best whole house fans

An especially hot summer can make the temperature in your house soar, making conditions inside unbearably hot.

The typical answer to this is a full air conditioning system. Unfortunately, air conditioners can be expensive to run, energy-hungry, and can contain chemicals that are damaging to the environment.

A whole house fan is an excellent alternative to the air conditioning system, allowing you to cool your house in a more friendly manner to your wallet and the environment.

To help you pick the right whole house fan for your home, we’ve gathered together all the core information you need into a buying guide and reviewed five of the best models on the market.

So, if you’re interested in getting the ventilation you need without installing a money and energy-hungry air con system, read on!

Best whole house fans for 2021 

Because the five whole house fans we’ve chosen for this review are very similar, we’ve decided not to put them into our usual categories and instead review them on their individual merits.

1. QuietCool QC ES-5400 Energy Saver Whole House Fan

The QuietCool QC ES-5400 Energy Saver is an attic mounted system that uses Quiet Cool’s patented, self‐contained duct system to help reduce any sound and noise vibration caused by the fan’s operation.

The system also includes the rather sci-fi sounding barometric pressurized gravity dampers, ensuring that there isn’t any cooling lost between your attic and your home. 

The system itself is rated to more than 5422 Cubic Feet per Minute (CFM) and can cool an area of up to 2700 square feet.

One of the main selling points of the QC ES-5400 is that it uses QuietCool’s ultra-high efficiency electronically commutated AC/DC brushless motors, which makes it 50-90% more energy efficient than traditional AC systems.

The QC ES-5400 is part of a more extensive range of whole house fans produced by QuietCool with different CFM ratings, so it’s easy to find one to suit your house.

What we like:

  • Energy efficient – The ES-5400 is around 50-90% more energy efficient than traditional AC systems.
  • Adaptable – The ES-5400 is part of a range of whole house fans, making finding one to fit your space that much easier.
  • Hidden medium speed – The motor on the ES-5400 does have the control step for a medium speed. You’ll just need a little wiring knowhow to get it working.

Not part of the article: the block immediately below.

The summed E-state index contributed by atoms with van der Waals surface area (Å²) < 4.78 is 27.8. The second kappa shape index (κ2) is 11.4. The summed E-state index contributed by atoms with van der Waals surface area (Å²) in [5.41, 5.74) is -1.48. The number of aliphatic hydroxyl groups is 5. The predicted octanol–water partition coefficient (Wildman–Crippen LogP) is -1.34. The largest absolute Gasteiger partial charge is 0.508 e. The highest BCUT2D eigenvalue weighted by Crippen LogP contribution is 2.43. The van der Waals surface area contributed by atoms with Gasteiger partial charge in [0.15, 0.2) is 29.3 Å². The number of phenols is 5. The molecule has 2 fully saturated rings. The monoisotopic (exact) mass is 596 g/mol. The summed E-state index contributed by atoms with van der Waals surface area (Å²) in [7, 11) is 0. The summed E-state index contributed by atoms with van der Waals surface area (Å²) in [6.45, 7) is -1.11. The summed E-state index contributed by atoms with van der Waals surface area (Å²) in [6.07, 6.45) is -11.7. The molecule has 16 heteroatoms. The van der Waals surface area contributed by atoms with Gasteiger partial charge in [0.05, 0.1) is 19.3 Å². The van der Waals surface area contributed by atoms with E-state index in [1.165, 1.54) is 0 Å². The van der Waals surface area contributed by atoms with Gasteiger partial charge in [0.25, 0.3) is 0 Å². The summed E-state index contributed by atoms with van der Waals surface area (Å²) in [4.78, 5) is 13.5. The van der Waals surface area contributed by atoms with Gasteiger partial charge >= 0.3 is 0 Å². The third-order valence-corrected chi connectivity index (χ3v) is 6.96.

What we don’t like:

  • Noisy – A fair number of customers have reported that the ES-5400 is quite loud when on High.

Energy efficient and easy to find a model that fits your space, the QuietCool QC ES-5400 makes for an excellent alternative to a traditional AC system.

2. Cool Attic CX24DDWT Whole House Fan

Designed for houses with 1,200 to 1,800 square foot attics, the CX24DDWT uses a direct drive 2-speed motor to effectively cool your entire house. 

One of the main selling points of the CX24DDWT is how quiet it is. Cool Attic has re-engineered the bracing system around the motor mount to eliminate as much vibration as possible and keep noise to a minimum.

The two setting system moves 4,600 CFM on high and 3,200 on low, while the four-bladed fan, rather than the three blades seen on other models, moves as much air as possible.

Cool Attic as a company is based in the heartland of Texas and offers U.S-based customer services for its products. 

The entire system is covered by a 10-year limited warranty and is certified by both the U.S and Canadian Underwriters Laboratories for fire safety. 

What we like:

  • Quiet – The re-engineered tubular bracing system around the fan keeps the system as quiet as possible.
  • U.S-based customer service – Since Cool Attic’s customer service operates out of Texas, you don’t have to worry about different time zones if anything goes wrong.
  • A full certification and warranty – The system is both UL and cUL certified and covered by a ten-year warranty.

What we don’t like:

  • Maintenance – Customers have noted that the manufacturer, Ventamtic, does not supply parts directly to the public, making maintenance after the end of the warranty difficult.

Quiet and effective, the Cool Attic CX24DDWT is an excellent full home cooling system that comes with great certifications and an even better warranty.

3. Tamarack Technologies HV1000 R38 Whole House Fan

The Tamarack Technologies HV1000 circulates approximately 1000 cubic feet of air per minute to cool your home, and is around 80% more efficient than a traditional air conditioning system. 

The system is easy to install, and can be so either vertically or horizontally inside an attic wall or floor. 

One of the major issues with whole house fans is that they often allow cool air to escape back through their external vents. The HV1000 mitigates this issue by having insulated self-sealing doors that open when the fan is operating and shut automatically when the fan is off. 

The entire system is covered by a 3-year warranty and is listed on the Building Performance Institute’s Product Listing Program.

What we like:

  • Easy to install – The HV1000 comes with complete installation instructions, and it’s easy to install yourself.
  • Automatic insulated doors – Having automatic doors that swing shut when the system is off prevents cool air from leaking out of your home.
  • BPI listed – The Building Performance Institute has listed the HV1000 on their list of “ leading industry products and materials that meet home performance industry standards for energy upgrades to the home.“